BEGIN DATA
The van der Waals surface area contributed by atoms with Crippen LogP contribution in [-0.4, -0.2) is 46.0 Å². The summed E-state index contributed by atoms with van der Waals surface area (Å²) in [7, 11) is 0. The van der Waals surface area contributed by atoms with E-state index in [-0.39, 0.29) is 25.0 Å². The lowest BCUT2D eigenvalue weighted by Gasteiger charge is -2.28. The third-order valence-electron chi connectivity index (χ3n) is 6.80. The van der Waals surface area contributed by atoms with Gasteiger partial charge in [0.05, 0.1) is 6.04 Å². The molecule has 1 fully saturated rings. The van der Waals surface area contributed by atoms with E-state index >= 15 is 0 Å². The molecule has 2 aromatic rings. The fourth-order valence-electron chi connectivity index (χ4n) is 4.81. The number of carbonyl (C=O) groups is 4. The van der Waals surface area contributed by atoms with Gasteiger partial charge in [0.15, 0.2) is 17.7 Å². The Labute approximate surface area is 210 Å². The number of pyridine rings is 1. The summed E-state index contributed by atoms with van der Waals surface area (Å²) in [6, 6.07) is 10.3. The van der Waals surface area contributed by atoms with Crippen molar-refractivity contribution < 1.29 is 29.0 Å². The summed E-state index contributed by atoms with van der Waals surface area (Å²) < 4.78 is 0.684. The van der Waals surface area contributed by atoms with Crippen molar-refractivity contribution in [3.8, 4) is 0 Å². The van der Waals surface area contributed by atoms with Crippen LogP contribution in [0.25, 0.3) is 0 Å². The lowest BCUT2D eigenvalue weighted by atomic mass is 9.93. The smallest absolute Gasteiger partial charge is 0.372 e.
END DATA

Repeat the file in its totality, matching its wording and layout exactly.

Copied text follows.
The van der Waals surface area contributed by atoms with Crippen LogP contribution in [-0.4, -0.2) is 46.0 Å². The summed E-state index contributed by atoms with van der Waals surface area (Å²) in [7, 11) is 0. The van der Waals surface area contributed by atoms with E-state index in [-0.39, 0.29) is 25.0 Å². The lowest BCUT2D eigenvalue weighted by Gasteiger charge is -2.28. The third-order valence-electron chi connectivity index (χ3n) is 6.80. The van der Waals surface area contributed by atoms with Gasteiger partial charge in [0.05, 0.1) is 6.04 Å². The molecule has 1 fully saturated rings. The van der Waals surface area contributed by atoms with E-state index >= 15 is 0 Å². The molecule has 2 aromatic rings. The fourth-order valence-electron chi connectivity index (χ4n) is 4.81. The number of carbonyl (C=O) groups is 4. The van der Waals surface area contributed by atoms with Gasteiger partial charge in [0.15, 0.2) is 17.7 Å². The Labute approximate surface area is 210 Å². The number of pyridine rings is 1. The summed E-state index contributed by atoms with van der Waals surface area (Å²) in [6, 6.07) is 10.3. The van der Waals surface area contributed by atoms with Crippen molar-refractivity contribution < 1.29 is 29.0 Å². The summed E-state index contributed by atoms with van der Waals surface area (Å²) < 4.78 is 0.684. The van der Waals surface area contributed by atoms with Crippen molar-refractivity contribution in [3.8, 4) is 0 Å². The van der Waals surface area contributed by atoms with Crippen LogP contribution in [0.25, 0.3) is 0 Å². The lowest BCUT2D eigenvalue weighted by atomic mass is 9.93. The smallest absolute Gasteiger partial charge is 0.372 e.